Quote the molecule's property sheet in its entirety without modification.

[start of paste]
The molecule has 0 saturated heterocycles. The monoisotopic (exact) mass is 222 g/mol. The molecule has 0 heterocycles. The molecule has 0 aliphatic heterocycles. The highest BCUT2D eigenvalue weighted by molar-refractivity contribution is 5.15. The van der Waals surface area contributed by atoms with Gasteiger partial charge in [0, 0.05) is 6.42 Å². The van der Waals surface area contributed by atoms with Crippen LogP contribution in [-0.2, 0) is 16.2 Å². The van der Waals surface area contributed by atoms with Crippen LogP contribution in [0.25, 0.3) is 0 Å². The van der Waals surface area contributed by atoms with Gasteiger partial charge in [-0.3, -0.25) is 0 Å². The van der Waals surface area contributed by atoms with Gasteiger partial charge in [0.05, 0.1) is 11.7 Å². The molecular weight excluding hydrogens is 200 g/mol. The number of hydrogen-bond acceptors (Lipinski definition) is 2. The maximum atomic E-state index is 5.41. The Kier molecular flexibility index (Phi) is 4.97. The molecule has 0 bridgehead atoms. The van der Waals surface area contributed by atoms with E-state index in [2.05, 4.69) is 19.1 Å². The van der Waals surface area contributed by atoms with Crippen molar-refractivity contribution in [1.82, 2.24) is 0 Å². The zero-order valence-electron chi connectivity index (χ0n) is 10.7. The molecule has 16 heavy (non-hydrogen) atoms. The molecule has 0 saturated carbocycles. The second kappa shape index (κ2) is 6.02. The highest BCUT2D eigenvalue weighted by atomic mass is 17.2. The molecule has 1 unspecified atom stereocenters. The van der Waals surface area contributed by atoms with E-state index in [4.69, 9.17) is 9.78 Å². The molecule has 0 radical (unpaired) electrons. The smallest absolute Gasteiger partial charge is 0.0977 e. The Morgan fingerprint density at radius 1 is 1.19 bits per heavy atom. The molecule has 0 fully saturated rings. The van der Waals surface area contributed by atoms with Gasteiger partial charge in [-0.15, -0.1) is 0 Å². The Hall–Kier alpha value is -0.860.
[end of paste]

The molecule has 0 saturated heterocycles. The monoisotopic (exact) mass is 222 g/mol. The molecule has 0 heterocycles. The molecule has 0 aliphatic heterocycles. The highest BCUT2D eigenvalue weighted by molar-refractivity contribution is 5.15. The van der Waals surface area contributed by atoms with Gasteiger partial charge in [0, 0.05) is 6.42 Å². The van der Waals surface area contributed by atoms with Crippen LogP contribution in [-0.2, 0) is 16.2 Å². The van der Waals surface area contributed by atoms with Crippen LogP contribution in [0.25, 0.3) is 0 Å². The van der Waals surface area contributed by atoms with Gasteiger partial charge in [-0.3, -0.25) is 0 Å². The van der Waals surface area contributed by atoms with Gasteiger partial charge in [0.05, 0.1) is 11.7 Å². The molecular weight excluding hydrogens is 200 g/mol. The number of hydrogen-bond acceptors (Lipinski definition) is 2. The maximum atomic E-state index is 5.41. The Kier molecular flexibility index (Phi) is 4.97. The molecule has 0 bridgehead atoms. The van der Waals surface area contributed by atoms with E-state index in [2.05, 4.69) is 19.1 Å². The van der Waals surface area contributed by atoms with Crippen molar-refractivity contribution in [1.82, 2.24) is 0 Å². The zero-order valence-electron chi connectivity index (χ0n) is 10.7. The molecule has 16 heavy (non-hydrogen) atoms. The molecule has 0 saturated carbocycles. The second kappa shape index (κ2) is 6.02. The highest BCUT2D eigenvalue weighted by atomic mass is 17.2. The molecule has 1 unspecified atom stereocenters. The van der Waals surface area contributed by atoms with E-state index in [4.69, 9.17) is 9.78 Å². The molecule has 0 radical (unpaired) electrons. The smallest absolute Gasteiger partial charge is 0.0977 e. The Morgan fingerprint density at radius 1 is 1.19 bits per heavy atom. The molecule has 0 fully saturated rings. The van der Waals surface area contributed by atoms with Gasteiger partial charge in [-0.15, -0.1) is 0 Å². The Hall–Kier alpha value is -0.860.